“The other thing which I am fond of repeating is that while the agenda notes are important,” Mr Damodaran says, adding, “But the most important in my view, and companies are practising it increasingly now, it was not the situation two or three years ago, is a properly constructed action taken report, which I call the control instrument for the board to decide whether the decisions that have been taken are actually being followed up by the match the ways you can go into boardrooms you can have endless conversations. You think you have made fantastic points come away.”
The former SEBI chief also raised an important issue of representation of women independent directors on the company boards. “Are companies appointing woman independent directors or independent woman directors? There are only directors in a company, not a man or woman director. Are women being appointed on the company board because of their talent or as tokenism? Most are doing it just to tick the regulatory check box. Some claim they are doing to give justice to the talent of women, but why do they take so much time to recognise the talent and board resolution,” he asked.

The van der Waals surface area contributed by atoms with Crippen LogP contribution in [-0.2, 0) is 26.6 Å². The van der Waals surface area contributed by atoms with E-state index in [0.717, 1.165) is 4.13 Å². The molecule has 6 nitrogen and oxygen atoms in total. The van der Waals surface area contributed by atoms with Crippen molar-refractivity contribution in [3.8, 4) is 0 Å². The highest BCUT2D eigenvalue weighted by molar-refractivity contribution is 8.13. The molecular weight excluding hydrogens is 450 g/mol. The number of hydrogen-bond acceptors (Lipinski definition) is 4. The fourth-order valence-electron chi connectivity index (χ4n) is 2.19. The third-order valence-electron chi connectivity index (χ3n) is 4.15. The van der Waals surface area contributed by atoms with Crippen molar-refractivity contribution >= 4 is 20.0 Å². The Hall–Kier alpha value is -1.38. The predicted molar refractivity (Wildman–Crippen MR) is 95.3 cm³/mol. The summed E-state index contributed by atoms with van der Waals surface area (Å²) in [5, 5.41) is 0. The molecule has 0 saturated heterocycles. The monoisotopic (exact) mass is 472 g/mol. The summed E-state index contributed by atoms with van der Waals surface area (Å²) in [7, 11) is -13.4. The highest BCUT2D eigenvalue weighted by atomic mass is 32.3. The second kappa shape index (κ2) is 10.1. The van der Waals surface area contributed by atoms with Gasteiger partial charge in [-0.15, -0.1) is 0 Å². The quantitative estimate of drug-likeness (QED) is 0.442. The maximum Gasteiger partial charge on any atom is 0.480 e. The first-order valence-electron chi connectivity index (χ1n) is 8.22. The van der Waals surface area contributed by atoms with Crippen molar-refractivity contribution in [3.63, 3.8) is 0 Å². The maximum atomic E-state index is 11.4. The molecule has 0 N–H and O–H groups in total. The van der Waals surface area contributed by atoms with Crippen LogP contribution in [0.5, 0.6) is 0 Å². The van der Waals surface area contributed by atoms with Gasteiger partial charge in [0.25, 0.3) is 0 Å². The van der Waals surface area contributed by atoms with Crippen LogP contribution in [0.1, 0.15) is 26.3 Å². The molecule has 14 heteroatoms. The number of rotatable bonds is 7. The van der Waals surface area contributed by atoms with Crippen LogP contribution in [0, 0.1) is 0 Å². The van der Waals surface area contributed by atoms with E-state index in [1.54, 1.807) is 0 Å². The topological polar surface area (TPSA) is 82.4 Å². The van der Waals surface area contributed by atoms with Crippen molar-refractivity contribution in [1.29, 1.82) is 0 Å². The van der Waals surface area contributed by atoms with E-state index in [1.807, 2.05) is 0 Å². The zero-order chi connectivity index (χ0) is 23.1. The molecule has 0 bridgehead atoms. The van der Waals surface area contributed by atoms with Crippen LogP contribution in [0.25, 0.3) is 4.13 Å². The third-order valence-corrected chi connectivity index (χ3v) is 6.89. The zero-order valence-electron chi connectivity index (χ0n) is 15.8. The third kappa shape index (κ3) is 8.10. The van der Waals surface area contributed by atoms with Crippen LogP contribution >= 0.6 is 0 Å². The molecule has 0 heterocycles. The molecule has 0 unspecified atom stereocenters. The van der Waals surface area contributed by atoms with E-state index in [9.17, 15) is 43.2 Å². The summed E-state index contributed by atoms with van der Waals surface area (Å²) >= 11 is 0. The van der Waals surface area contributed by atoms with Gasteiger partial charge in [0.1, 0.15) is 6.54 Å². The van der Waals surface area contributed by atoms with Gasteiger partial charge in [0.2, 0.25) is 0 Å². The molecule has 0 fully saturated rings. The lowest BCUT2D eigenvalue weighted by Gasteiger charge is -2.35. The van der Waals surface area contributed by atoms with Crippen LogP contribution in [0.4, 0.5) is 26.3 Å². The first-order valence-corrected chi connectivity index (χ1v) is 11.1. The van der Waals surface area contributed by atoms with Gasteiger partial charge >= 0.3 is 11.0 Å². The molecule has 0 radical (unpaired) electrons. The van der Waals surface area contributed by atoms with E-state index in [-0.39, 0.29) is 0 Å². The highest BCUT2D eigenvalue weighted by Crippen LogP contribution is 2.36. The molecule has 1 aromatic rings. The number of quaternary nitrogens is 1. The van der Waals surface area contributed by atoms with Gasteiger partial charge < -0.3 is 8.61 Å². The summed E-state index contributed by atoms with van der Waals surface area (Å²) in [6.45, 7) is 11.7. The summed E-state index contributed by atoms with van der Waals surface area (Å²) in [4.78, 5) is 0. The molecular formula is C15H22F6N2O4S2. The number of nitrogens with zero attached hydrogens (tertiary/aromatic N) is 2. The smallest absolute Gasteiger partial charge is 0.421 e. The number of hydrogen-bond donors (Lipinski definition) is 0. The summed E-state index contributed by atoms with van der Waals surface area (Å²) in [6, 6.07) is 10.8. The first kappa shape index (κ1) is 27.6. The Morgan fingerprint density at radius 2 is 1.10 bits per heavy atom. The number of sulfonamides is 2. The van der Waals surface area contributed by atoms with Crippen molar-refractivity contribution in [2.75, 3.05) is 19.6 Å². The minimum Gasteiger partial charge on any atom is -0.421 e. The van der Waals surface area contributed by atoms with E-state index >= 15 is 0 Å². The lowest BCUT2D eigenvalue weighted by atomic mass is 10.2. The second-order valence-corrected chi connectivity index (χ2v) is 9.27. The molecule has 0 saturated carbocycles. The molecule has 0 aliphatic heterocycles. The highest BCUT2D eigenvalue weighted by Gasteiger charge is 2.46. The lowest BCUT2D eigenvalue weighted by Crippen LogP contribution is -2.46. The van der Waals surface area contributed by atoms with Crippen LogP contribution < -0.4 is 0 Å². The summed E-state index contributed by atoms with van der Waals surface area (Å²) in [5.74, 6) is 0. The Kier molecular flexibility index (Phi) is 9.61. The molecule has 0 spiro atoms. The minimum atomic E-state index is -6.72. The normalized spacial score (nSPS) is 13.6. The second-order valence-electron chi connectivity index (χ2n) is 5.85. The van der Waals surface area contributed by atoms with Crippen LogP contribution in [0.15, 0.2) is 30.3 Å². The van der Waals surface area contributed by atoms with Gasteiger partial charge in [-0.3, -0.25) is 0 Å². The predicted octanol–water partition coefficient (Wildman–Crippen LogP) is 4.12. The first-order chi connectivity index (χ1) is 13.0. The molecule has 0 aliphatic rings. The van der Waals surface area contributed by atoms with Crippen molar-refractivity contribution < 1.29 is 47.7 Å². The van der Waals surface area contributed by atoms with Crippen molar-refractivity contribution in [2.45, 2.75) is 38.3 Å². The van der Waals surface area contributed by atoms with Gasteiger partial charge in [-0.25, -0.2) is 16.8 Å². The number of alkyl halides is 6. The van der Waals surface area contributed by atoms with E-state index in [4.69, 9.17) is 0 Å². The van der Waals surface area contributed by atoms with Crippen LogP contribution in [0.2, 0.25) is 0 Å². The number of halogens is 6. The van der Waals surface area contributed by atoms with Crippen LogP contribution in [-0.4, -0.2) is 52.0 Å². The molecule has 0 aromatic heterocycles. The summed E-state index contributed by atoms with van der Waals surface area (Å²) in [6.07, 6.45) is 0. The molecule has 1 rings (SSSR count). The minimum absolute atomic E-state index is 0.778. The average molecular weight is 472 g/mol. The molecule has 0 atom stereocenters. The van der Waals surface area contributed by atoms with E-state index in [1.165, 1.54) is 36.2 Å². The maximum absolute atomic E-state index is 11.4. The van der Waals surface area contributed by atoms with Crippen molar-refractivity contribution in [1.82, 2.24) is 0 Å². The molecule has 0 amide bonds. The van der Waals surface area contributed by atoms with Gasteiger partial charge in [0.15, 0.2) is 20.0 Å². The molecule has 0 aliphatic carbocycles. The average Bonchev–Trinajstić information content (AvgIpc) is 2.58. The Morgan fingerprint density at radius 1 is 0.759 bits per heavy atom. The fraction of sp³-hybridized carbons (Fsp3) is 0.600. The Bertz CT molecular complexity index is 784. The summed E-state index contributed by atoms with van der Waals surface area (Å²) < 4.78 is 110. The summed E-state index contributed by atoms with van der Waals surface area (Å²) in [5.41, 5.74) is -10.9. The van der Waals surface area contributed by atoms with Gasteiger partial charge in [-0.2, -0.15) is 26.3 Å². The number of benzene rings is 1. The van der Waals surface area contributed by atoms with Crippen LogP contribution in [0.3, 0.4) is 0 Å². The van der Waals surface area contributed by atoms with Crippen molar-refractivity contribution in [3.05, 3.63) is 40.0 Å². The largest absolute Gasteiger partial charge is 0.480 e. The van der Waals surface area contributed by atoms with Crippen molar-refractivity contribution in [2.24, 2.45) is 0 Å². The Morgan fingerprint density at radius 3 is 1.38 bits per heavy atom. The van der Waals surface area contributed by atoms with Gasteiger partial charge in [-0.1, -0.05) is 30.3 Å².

After the regulator introduced the provisions, some women were approached by companies to become independent directors on their board. A few of them consulted Mr Damodaran. 
He says, “I told them the only way you can deal with it is you know better than I do about your time constraints. However, do ask that person who invited you on the board one question. Do you want me on your board to tick the box. Or, do you think that I will contribute to your board genuinely? You must anticipate their response like a chess player. If the response is you will add great value, then please ask the second question and hopefully the last one to the day, saying, if you thought I was going to add value, why did you wait for the regulations? You could have reached out to me before the law said that you needed to have somebody like on the board.”